Perhaps the only reason I didn't love Fly Trap as much as I love Fly By Night is the way the story plays out. In Fly By Night, everything culminates in one twisted and brilliant puzzle that Mosca alone can solve. In Fly Trap, Mosca must figure out the secrets of Toll-by-Night, but it seems like although there are more puzzle pieces, the puzzle itself is smaller.

One aspect that I didn't mind in the least but some readers might be frustrated with is the sheer length of the novel. Personally, I loved it - the more Hardinge I could get, the better (not to mention I don't care much about the length of books; I read Fly By Night right before I picked up Eona, another hefty hardback at 637 pages). I would say generally if you didn't love Fly By Night, it isn't worth picking up Fly Trap simply because it's quite a commitment for most readers to read 1100 pages (approximately the number of both books combined - no, I don't really care what the exact number is. You can calculate for yourself if it's important to you).

Of course, no review would be complete without mentioning, once again, Hardinge's wonderful talent with words. If you've read my review for Fly By Night, which hopefully you have if you're reading this one, you'll know I just love Hardinge's writing style. I flipped to a few random pages to grab quotes to include:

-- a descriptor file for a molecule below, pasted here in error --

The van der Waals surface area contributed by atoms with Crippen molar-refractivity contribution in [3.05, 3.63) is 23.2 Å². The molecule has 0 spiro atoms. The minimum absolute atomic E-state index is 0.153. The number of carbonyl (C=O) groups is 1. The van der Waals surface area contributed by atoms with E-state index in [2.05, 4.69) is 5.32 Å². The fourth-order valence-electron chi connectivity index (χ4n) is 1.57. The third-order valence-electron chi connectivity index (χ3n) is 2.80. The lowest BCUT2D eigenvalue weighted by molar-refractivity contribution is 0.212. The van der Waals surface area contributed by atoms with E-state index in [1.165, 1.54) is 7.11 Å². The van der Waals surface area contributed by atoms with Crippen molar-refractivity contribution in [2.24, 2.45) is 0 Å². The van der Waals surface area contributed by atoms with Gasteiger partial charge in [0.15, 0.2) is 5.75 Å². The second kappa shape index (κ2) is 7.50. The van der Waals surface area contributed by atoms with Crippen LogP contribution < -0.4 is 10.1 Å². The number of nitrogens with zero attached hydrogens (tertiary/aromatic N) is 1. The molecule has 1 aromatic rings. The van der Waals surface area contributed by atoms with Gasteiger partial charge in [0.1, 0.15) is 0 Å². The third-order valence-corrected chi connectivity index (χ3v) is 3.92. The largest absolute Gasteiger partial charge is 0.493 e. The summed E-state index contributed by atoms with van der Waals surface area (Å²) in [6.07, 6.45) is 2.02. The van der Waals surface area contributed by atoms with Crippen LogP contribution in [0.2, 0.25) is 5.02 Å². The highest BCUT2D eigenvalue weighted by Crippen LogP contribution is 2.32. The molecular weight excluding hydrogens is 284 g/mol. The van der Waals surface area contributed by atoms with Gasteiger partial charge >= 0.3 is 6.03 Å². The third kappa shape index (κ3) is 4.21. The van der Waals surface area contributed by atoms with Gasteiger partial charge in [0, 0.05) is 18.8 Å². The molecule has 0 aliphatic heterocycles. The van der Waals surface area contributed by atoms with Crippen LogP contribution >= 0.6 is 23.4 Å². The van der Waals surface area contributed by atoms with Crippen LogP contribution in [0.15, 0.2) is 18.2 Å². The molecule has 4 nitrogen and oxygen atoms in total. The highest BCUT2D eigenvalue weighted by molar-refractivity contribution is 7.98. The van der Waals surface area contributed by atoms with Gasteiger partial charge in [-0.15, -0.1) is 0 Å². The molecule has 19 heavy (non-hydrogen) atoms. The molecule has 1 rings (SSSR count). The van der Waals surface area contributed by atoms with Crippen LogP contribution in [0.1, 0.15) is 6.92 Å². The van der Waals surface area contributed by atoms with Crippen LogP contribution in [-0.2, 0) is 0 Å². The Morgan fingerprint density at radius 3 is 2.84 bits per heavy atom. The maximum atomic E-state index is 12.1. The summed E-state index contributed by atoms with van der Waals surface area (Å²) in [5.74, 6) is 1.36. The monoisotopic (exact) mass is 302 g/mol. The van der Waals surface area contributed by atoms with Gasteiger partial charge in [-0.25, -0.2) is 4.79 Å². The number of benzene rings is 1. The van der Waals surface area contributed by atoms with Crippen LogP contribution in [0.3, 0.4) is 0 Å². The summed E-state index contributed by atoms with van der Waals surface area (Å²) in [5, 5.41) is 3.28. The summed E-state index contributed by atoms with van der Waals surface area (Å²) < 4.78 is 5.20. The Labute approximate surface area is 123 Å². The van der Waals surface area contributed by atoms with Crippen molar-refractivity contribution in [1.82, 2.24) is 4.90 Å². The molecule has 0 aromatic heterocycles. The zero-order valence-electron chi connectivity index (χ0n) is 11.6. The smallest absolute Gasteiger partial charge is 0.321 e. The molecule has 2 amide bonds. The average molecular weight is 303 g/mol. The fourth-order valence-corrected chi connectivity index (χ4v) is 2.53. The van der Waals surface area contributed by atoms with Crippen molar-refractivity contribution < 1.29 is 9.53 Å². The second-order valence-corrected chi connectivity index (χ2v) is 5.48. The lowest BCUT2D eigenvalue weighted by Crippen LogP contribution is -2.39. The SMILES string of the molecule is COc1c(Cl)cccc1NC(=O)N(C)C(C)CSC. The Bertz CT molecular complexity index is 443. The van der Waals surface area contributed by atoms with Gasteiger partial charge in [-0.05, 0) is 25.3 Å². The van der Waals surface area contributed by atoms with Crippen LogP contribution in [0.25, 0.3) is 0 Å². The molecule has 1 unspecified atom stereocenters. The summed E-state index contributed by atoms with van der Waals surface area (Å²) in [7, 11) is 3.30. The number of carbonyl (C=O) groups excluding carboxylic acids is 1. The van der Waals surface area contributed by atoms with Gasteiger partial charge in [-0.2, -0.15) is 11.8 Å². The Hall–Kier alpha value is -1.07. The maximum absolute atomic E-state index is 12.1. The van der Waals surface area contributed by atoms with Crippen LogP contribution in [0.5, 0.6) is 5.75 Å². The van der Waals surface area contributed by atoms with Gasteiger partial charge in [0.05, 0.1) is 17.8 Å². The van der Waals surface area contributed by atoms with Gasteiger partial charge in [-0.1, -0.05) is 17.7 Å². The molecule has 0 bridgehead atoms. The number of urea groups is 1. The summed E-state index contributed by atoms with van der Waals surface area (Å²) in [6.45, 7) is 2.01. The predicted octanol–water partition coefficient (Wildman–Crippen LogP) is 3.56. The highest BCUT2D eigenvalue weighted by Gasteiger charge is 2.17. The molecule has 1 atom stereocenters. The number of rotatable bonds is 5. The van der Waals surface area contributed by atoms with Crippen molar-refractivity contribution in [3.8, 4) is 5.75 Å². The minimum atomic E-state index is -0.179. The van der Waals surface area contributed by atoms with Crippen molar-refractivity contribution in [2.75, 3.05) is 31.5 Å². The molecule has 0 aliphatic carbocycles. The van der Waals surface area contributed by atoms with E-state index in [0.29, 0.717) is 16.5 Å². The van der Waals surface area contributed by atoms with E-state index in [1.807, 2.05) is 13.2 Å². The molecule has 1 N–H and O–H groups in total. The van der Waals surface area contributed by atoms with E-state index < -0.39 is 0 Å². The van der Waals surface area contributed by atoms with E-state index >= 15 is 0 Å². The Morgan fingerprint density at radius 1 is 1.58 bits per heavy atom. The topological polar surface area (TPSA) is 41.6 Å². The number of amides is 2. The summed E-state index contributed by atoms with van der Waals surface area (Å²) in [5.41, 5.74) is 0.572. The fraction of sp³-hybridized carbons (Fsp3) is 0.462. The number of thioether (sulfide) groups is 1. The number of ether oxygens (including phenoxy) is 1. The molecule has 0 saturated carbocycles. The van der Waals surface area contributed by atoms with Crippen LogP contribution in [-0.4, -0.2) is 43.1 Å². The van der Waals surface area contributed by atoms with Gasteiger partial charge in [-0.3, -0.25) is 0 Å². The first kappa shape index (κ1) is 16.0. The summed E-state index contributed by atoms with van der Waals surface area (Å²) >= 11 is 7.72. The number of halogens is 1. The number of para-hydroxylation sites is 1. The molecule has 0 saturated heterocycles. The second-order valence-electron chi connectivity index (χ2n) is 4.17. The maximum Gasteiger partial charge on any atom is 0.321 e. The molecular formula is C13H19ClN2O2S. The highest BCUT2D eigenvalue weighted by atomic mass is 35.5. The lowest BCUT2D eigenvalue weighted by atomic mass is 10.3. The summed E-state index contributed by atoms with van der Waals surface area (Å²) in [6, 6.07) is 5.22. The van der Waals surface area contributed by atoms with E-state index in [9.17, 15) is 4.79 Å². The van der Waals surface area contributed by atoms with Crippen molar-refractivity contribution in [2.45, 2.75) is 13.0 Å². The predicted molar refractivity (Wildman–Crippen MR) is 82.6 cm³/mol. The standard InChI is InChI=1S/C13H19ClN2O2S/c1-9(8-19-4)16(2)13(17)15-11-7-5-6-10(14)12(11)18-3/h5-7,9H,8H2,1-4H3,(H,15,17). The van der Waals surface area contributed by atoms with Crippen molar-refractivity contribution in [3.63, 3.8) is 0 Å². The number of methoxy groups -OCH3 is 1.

Toll was a hill town, and all its streets knew it. They were a hodgepodge of cobbled ramps, upward zigzags, sudden flights of brick steps, and abrupt drops. By the time Clent and Mosca reached the central plaza, Mosca was out of breath again, and completely, utterly out of patience with the catalog of Beamabeth Marlebourne's charms. (Hardinge 100-101)

"... Sir Feldroll, this reward - there needs to be some left over for some other folks we made promies to, and who need it as much as their necks. Oh, and my goose! Saracen comes with me."
     "I do not think," Sir Feldroll remarked, with an uncharacteristic quirk of humor in the corner of his mouth, "that you will have any trouble persuading the mayor of that at all."
     If the mayor's staff had been any happier to lose Saracen and regain their second pantry, they would probably have broken into a caper. (Hardinge 273)
(Fly By Night fans will be happy to notice the return of their favorite, homicidal, barge-and-pantry-commandeering goose.) Hardinge's wonderful ability to manipulate language into exactly the right shape for every scene never fails to amaze me, and continues to be one of my favorite parts of her books. Every description, even those that may at first seem unnecessary, prove to be essential, if not to the plot itself, then to creating a world I'd be happy to return to.

Overall, although I wouldn't count Fly Trap as one of my all-time favorites, I enjoyed it immensely, and I will definitely be returning to the Fractured Realms many, many times.